How to leave the field?
Oil production has changed the country in a lot of ways. The few people who had found jobs in the oil industry displayed their wealth. Behrends heard about one man who bathed in beer. “The people believed it would go on like this. Then came the great disappointment,” says Behrends. Sinking oil prices and stagnating demand in recent years also hit Chad hard. There is not much left of the original precautionary plans. “When you ask people in Chad how they have benefited from oil production, they say, not at all.” What Chad has experienced has been experienced in other countries as well. Even though relatively high profits were made, the majority of the population has come away empty handed. Sometimes their situation has even worsened. “In research these paradoxical phenomena are called resource curses,” Behrends explains. Even the value system has changed as a result of oil production. In the past private property did not play a very significant role. Now the wealth of the oil workers has attracted a lot of jealousy. Wedding dowries and private property have become much more expensive in oil producing regions.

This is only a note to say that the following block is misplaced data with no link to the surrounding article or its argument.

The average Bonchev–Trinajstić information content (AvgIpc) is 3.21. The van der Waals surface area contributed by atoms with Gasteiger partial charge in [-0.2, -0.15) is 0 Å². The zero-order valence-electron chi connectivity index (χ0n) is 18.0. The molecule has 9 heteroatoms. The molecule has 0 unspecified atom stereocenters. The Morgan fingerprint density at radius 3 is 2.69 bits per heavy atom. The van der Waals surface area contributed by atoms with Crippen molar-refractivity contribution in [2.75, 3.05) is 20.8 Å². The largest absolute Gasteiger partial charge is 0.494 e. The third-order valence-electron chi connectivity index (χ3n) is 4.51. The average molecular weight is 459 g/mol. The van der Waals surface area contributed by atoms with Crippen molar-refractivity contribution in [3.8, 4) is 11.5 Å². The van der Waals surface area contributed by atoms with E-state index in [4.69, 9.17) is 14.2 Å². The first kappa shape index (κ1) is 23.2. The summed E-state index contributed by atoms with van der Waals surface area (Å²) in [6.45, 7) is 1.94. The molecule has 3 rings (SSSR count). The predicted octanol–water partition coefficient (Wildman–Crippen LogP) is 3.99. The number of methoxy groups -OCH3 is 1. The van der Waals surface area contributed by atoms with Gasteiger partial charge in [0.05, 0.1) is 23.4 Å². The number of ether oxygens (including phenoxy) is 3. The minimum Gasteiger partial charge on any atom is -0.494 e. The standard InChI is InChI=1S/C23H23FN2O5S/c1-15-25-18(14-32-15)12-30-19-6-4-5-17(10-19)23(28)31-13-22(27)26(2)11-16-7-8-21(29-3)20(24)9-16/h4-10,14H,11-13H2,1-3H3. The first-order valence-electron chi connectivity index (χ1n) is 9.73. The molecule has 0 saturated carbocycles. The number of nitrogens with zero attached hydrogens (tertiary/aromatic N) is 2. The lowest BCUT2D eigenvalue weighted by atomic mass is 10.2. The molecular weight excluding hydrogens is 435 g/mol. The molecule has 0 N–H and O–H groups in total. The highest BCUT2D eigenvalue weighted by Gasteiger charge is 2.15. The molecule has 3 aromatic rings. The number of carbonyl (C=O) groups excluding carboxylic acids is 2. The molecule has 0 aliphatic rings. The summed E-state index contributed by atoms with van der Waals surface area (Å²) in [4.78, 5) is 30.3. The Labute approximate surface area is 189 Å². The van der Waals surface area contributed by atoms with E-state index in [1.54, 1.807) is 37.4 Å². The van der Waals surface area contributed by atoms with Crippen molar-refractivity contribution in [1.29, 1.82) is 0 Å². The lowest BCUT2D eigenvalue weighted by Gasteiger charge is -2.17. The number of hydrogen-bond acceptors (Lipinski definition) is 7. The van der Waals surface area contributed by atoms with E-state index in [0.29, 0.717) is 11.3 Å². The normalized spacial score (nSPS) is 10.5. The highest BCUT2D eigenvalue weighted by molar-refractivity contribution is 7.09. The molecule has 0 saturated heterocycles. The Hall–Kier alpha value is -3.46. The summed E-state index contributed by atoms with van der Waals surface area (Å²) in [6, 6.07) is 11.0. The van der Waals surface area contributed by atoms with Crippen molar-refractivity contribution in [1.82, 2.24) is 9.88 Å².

After more than twelve years, countless research trips, conversations and scientific publications, the ethnologist wants to finally conclude her oil research. It’s a difficult farewell: “At the thought of it I realise I can’t,” she admits. Behrends continues to stay in touch with her host families in Africa – and has become firmly established there. The question of how a researcher leaves the field after such a long time will be something that occupies her for some time. Behrends will continue to conduct research on global inequalities and how they impact uncertainty and every day practice in rural and urban areas in Africa.
Kontakt: Dr. Andrea Behrends
Institut für Ethnologie und Philosophie
Tel.: +49 345 55-24196